State Supreme Court hears lawsuit on early end for $300 weekly checks for unemployed Ohioans
Did Gov. Mike DeWine had the authority to cut off $300 weekly checks to unemployed Ohioans on June 26, two months before the federal program that funded them ended last Labor Day? The Ohio Supreme Court heard arguments on that case today from the state and a former attorney general representing hundreds of thousands of workers unemployed during the pandemic.
Michael Hendershot from the Ohio Attorney General’s office represented DeWine. He told the justices businesses that were having trouble hiring asked DeWine to stop the checks, which he said were paid for with COVID relief money from the federal CARES Act the state wasn’t required to accept.
“Federal law gives the option to the states to not participate, to participate, to participate and withdraw," Hendershot said.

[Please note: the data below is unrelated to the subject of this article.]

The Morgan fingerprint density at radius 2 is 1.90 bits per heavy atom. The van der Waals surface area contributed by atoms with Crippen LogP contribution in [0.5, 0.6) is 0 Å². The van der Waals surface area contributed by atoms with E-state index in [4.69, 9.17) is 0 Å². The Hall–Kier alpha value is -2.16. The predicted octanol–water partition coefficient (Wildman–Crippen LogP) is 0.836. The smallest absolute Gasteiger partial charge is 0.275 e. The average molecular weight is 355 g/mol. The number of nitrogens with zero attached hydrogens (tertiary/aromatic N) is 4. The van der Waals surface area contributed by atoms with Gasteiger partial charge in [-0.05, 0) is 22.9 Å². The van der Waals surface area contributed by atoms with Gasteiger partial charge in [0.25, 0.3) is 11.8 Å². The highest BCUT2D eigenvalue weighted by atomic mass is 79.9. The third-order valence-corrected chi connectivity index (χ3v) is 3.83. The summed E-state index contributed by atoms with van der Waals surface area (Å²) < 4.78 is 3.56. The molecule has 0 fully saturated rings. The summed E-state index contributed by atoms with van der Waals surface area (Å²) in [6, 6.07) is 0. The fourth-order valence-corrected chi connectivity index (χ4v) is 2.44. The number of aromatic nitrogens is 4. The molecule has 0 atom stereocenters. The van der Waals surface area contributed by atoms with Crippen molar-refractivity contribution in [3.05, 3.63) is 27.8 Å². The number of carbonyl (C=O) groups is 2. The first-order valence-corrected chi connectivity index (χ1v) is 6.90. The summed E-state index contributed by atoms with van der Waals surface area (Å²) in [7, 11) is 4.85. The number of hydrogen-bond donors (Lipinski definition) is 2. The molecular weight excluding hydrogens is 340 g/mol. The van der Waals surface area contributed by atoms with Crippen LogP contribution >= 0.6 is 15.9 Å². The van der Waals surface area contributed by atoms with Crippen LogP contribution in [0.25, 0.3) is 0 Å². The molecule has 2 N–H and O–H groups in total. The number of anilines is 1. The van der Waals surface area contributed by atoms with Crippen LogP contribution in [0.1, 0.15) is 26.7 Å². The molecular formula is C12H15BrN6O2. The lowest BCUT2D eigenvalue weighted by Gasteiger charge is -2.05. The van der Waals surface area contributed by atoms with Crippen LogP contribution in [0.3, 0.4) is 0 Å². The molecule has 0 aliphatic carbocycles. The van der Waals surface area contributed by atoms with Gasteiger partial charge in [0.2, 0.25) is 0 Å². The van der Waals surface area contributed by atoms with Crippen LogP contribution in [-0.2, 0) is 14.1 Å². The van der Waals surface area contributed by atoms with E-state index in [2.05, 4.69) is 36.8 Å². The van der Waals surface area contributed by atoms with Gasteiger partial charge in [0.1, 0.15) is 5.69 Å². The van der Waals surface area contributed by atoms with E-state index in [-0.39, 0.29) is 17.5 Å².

Hendershot said the state is required to accept funding under five federal programs, but the CARES Act isn't one of them.
But former attorney general Marc Dann, representing those who were receiving the checks, said this is about separation of powers of the governor and lawmakers.
“Under Ohio’s constitution, the people of Ohio granted the legislature the exclusive authority to make laws providing for the welfare of Ohio’s workforce," Dann said.
Dann said some 300,000 Ohioans who were or are jobless could get a total of $900 million federal dollars, which he says is still available.
Around half of all states - most run by Republicans, but one Democratic state - ended those checks last year in June or July.
Unemployment had skyrocketed at the start of the pandemic as businesses were ordered to shut down. The week of March 22, 2020, a record 272,117 Ohioans filed unemployment claims. In April 2020, the state's unemployment rate was 16.8%, up from 5.5% the month before.
But by last May, when DeWine announced the checks would end, the unemployment rate was at 5%, and weekly jobless filings averaged around 16,200 for that month. The state's unemployment rate was 4% for April 2022.